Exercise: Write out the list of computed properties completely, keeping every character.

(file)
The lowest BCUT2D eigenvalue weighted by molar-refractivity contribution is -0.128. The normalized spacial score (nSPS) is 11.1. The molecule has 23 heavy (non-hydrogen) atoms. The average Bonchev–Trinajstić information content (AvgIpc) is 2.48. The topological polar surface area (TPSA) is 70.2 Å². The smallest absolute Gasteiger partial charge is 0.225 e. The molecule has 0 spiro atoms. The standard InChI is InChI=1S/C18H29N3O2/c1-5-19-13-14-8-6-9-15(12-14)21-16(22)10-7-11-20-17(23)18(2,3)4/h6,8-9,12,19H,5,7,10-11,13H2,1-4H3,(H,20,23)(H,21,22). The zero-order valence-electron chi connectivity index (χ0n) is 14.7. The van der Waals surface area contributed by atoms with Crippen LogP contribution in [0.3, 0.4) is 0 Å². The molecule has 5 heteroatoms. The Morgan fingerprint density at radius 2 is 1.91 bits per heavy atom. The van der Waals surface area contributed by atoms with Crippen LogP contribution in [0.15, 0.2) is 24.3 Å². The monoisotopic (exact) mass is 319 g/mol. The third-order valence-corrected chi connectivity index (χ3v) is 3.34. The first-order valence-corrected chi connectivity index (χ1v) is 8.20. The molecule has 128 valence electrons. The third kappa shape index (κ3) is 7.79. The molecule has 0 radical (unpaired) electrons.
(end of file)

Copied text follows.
The lowest BCUT2D eigenvalue weighted by molar-refractivity contribution is -0.128. The normalized spacial score (nSPS) is 11.1. The molecule has 23 heavy (non-hydrogen) atoms. The average Bonchev–Trinajstić information content (AvgIpc) is 2.48. The topological polar surface area (TPSA) is 70.2 Å². The smallest absolute Gasteiger partial charge is 0.225 e. The molecule has 0 spiro atoms. The standard InChI is InChI=1S/C18H29N3O2/c1-5-19-13-14-8-6-9-15(12-14)21-16(22)10-7-11-20-17(23)18(2,3)4/h6,8-9,12,19H,5,7,10-11,13H2,1-4H3,(H,20,23)(H,21,22). The zero-order valence-electron chi connectivity index (χ0n) is 14.7. The van der Waals surface area contributed by atoms with Crippen LogP contribution in [0.3, 0.4) is 0 Å². The molecule has 5 heteroatoms. The Morgan fingerprint density at radius 2 is 1.91 bits per heavy atom. The van der Waals surface area contributed by atoms with Crippen LogP contribution in [0.15, 0.2) is 24.3 Å². The monoisotopic (exact) mass is 319 g/mol. The third-order valence-corrected chi connectivity index (χ3v) is 3.34. The first-order valence-corrected chi connectivity index (χ1v) is 8.20. The molecule has 128 valence electrons. The third kappa shape index (κ3) is 7.79. The molecule has 0 radical (unpaired) electrons.